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How can travel insurers use more data to improve their products?

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For insurers, data is fundamental to assessing risk, determining premiums, and processing claims. For travel insurers this data includes customers’ medical and financial information. And, data on geographical or political risks, and travel and transport.

However, newer technology offers opportunities for travel insurers to collect data in new ways. For instance, the advanced data analytics provided by artificial intelligence (AI), smart devices, and real-time databases can benefit customers and insurers alike.

Read on to find out more about how travel insurers could access more data to improve their products and customer experience.

Like all insurers, travel insurers use a range of data to assess risk, set prices, and manage claims. This data comes in two forms: personal data about the customer and third-party contextual data.

Typically, customers will provide their own personal information when they get a quote or make a claim. This includes:

  • Medical conditions and medical history
  • Travel plans, such as where they’re going, what they’re doing, and how long they’re staying
  • Financial information, such as how much cash they’re carrying or how much coverage they want

This is all data specific to individual customers, which informs their level of risk. Insurers also look at third-party contextual data, such as:

  • Flight information from sources like the Airport Operational Database
  • Data about political or geographical risks, such as volcanic activity or epidemics, from government sources
  • Historic information about claims in the destination, such as the value, frequency, or location of claims

Together, this information creates a picture of the potential risk of a claim.

But could insurers be better using data to improve the overall customer experience?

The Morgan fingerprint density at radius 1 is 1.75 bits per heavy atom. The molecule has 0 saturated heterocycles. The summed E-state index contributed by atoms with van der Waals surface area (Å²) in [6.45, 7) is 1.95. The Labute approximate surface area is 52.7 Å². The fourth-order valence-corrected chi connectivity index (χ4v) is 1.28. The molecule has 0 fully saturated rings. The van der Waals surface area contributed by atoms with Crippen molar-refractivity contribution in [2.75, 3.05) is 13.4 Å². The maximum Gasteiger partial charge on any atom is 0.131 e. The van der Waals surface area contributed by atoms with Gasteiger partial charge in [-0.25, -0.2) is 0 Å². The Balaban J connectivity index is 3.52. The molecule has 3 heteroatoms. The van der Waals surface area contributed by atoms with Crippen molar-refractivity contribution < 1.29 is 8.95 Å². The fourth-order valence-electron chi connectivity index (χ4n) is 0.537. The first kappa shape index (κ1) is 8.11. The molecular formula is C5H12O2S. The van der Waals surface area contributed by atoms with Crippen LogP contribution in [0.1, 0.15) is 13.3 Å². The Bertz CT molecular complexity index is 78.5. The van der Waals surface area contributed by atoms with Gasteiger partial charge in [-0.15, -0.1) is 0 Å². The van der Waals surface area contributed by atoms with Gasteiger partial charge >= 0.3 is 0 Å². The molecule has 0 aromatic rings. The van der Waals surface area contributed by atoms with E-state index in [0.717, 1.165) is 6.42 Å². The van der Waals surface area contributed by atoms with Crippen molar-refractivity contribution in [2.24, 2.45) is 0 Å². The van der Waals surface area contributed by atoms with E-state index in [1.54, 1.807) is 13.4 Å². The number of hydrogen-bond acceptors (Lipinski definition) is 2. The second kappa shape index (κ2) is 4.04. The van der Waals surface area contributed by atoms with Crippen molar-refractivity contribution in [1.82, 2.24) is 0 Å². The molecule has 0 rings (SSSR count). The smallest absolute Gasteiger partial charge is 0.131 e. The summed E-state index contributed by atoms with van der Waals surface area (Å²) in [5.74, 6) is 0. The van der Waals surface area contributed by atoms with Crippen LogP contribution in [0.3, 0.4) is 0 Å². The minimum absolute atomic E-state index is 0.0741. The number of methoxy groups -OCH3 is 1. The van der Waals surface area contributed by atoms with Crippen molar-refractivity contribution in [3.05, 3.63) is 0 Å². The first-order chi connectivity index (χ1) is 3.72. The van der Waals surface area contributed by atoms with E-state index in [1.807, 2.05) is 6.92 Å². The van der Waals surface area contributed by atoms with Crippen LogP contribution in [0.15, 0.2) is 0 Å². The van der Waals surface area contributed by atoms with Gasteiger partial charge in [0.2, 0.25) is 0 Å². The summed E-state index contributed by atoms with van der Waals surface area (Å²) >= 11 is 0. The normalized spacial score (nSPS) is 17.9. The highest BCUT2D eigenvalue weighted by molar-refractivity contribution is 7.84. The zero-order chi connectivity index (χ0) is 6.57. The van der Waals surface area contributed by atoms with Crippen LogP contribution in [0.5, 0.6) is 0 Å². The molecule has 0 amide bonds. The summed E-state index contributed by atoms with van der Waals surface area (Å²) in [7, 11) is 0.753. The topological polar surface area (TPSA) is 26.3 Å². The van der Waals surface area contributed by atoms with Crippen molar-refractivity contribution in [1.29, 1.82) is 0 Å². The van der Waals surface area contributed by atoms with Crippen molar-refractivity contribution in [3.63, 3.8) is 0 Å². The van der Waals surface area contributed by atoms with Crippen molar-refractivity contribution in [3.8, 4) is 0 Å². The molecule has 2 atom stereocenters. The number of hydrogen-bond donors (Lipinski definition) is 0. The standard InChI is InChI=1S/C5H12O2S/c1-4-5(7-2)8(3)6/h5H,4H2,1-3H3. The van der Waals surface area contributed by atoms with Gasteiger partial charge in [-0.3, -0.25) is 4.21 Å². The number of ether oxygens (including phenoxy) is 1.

An interesting example of using data to improve the claims experience lies in parametric insurance policies.

A parametric policy is where a customer insures themselves against a specific event. It’s called parametric because that event has to meet certain parameters. So, if an event that meets a given threshold happens, the insurer pays out automatically. For instance, the insurer pays out if a flight is delayed by an hour or more or luggage is lost.

This automated process is only possible with trackable, quantifiable information, such as details about flight delays. Insurers offering parametric policies usually have direct integrations with flight databases such as FlightRadar. So that they can access this information in real-time.

The benefit of parametric policies is that customers can be confident they’ll be protected if something goes wrong on their travels. As a result, the claims process becomes much faster and more convenient than in standard policies.

Parametric policies are far from the norm. But using real time data and leveraging AI could make it easier to implement into all policies. Here’s how:

Real-time data could help insurers provide a more proactive service

Real-time data from third-party sources is already used in insurance. But, real-time data from the policyholder is rarely accessed. Consumers hold a lot of data that could influence claims on their smartphones. Could we make better use of it?

For example, insurers could offer a product that allows travellers to alert their insurers immediately if they have a medical issue. Customers could simply click a button on their insurance app, and the insurer could access their exact location in real-time. Making it easy to provide useful information.

This could include directions to a hospital that takes their insurance, or doesn’t require an excess to be paid to the hospital directly.

Alternatively, by using customers' real-time location data again, insurers could send messages to long-term travellers, such as digital nomads, as they cross a border. The message could include basic information on any relevant risks in the area or any travel disruption.

This way, insurers can deepen their relationships with their customers. By sending customers to appropriate healthcare providers, they can also control the claims process. This helps both customers and them.

But, to do this, insurers will need customers’ permission to use live data. But, it’s not certain that they’d agree to data sharing.

According to the ABI, 86% of consumers say they’re concerned about organisations selling or sharing information about them without permission. 53% are still uncomfortable even when they do give permission.